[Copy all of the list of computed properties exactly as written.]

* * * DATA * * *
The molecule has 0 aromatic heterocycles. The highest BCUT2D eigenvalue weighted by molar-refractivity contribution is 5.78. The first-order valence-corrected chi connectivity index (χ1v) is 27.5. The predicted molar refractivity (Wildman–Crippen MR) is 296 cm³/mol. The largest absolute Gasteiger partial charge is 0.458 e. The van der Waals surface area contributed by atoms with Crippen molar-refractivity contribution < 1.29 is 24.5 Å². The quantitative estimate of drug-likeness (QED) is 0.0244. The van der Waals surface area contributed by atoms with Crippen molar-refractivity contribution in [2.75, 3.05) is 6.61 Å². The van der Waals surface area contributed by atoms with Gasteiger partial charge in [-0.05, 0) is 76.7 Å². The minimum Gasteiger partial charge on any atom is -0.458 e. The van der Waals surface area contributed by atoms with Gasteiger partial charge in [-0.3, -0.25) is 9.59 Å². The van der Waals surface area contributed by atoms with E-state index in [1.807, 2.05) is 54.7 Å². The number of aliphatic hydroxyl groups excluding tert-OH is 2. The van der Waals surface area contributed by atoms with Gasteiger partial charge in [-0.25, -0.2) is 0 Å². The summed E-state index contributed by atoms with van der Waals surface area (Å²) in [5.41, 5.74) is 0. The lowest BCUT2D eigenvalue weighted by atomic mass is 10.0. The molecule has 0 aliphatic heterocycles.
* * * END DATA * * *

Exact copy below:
The molecule has 0 aromatic heterocycles. The highest BCUT2D eigenvalue weighted by molar-refractivity contribution is 5.78. The first-order valence-corrected chi connectivity index (χ1v) is 27.5. The predicted molar refractivity (Wildman–Crippen MR) is 296 cm³/mol. The largest absolute Gasteiger partial charge is 0.458 e. The van der Waals surface area contributed by atoms with Crippen molar-refractivity contribution < 1.29 is 24.5 Å². The quantitative estimate of drug-likeness (QED) is 0.0244. The van der Waals surface area contributed by atoms with Crippen molar-refractivity contribution in [2.75, 3.05) is 6.61 Å². The van der Waals surface area contributed by atoms with Gasteiger partial charge in [-0.05, 0) is 76.7 Å². The minimum Gasteiger partial charge on any atom is -0.458 e. The van der Waals surface area contributed by atoms with Gasteiger partial charge in [-0.3, -0.25) is 9.59 Å². The van der Waals surface area contributed by atoms with E-state index in [1.807, 2.05) is 54.7 Å². The number of aliphatic hydroxyl groups excluding tert-OH is 2. The van der Waals surface area contributed by atoms with Gasteiger partial charge in [-0.25, -0.2) is 0 Å². The summed E-state index contributed by atoms with van der Waals surface area (Å²) in [5.41, 5.74) is 0. The lowest BCUT2D eigenvalue weighted by atomic mass is 10.0. The molecule has 0 aliphatic heterocycles.